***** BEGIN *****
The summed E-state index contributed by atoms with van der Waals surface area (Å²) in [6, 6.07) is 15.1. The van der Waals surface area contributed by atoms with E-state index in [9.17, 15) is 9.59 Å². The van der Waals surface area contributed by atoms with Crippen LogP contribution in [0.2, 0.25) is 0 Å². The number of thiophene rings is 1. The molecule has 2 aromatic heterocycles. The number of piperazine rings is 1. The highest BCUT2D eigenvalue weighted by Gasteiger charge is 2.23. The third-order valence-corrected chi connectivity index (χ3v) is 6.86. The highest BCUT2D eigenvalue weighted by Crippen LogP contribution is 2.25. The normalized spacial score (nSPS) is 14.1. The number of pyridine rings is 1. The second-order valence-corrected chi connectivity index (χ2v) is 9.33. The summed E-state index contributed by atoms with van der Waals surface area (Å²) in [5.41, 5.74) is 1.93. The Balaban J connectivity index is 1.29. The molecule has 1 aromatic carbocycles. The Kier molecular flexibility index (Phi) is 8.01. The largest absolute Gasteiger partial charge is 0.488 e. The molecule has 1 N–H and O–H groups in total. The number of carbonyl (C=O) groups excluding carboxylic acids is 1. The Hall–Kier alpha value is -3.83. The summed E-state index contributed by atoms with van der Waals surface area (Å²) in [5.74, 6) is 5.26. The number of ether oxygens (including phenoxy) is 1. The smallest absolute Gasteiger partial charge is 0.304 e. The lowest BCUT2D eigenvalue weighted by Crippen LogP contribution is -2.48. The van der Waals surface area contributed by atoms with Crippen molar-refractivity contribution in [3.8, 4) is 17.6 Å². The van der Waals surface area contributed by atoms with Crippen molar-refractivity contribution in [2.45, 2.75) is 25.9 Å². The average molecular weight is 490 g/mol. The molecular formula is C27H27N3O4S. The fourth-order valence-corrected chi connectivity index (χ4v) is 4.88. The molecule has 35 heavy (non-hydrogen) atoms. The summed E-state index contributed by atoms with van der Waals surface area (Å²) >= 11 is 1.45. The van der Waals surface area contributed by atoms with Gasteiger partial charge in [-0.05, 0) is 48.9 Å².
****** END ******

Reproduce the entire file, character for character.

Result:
The summed E-state index contributed by atoms with van der Waals surface area (Å²) in [6, 6.07) is 15.1. The van der Waals surface area contributed by atoms with E-state index in [9.17, 15) is 9.59 Å². The van der Waals surface area contributed by atoms with Crippen LogP contribution in [0.2, 0.25) is 0 Å². The number of thiophene rings is 1. The molecule has 2 aromatic heterocycles. The number of piperazine rings is 1. The highest BCUT2D eigenvalue weighted by Gasteiger charge is 2.23. The third-order valence-corrected chi connectivity index (χ3v) is 6.86. The highest BCUT2D eigenvalue weighted by Crippen LogP contribution is 2.25. The normalized spacial score (nSPS) is 14.1. The number of pyridine rings is 1. The second-order valence-corrected chi connectivity index (χ2v) is 9.33. The summed E-state index contributed by atoms with van der Waals surface area (Å²) in [5.41, 5.74) is 1.93. The Balaban J connectivity index is 1.29. The molecule has 1 aromatic carbocycles. The Kier molecular flexibility index (Phi) is 8.01. The largest absolute Gasteiger partial charge is 0.488 e. The molecule has 1 N–H and O–H groups in total. The number of carbonyl (C=O) groups excluding carboxylic acids is 1. The Hall–Kier alpha value is -3.83. The summed E-state index contributed by atoms with van der Waals surface area (Å²) in [5.74, 6) is 5.26. The number of ether oxygens (including phenoxy) is 1. The smallest absolute Gasteiger partial charge is 0.304 e. The lowest BCUT2D eigenvalue weighted by Crippen LogP contribution is -2.48. The van der Waals surface area contributed by atoms with Crippen molar-refractivity contribution in [3.8, 4) is 17.6 Å². The van der Waals surface area contributed by atoms with Crippen molar-refractivity contribution in [2.45, 2.75) is 25.9 Å². The average molecular weight is 490 g/mol. The molecular formula is C27H27N3O4S. The fourth-order valence-corrected chi connectivity index (χ4v) is 4.88. The molecule has 35 heavy (non-hydrogen) atoms. The summed E-state index contributed by atoms with van der Waals surface area (Å²) >= 11 is 1.45. The van der Waals surface area contributed by atoms with Gasteiger partial charge in [-0.05, 0) is 48.9 Å².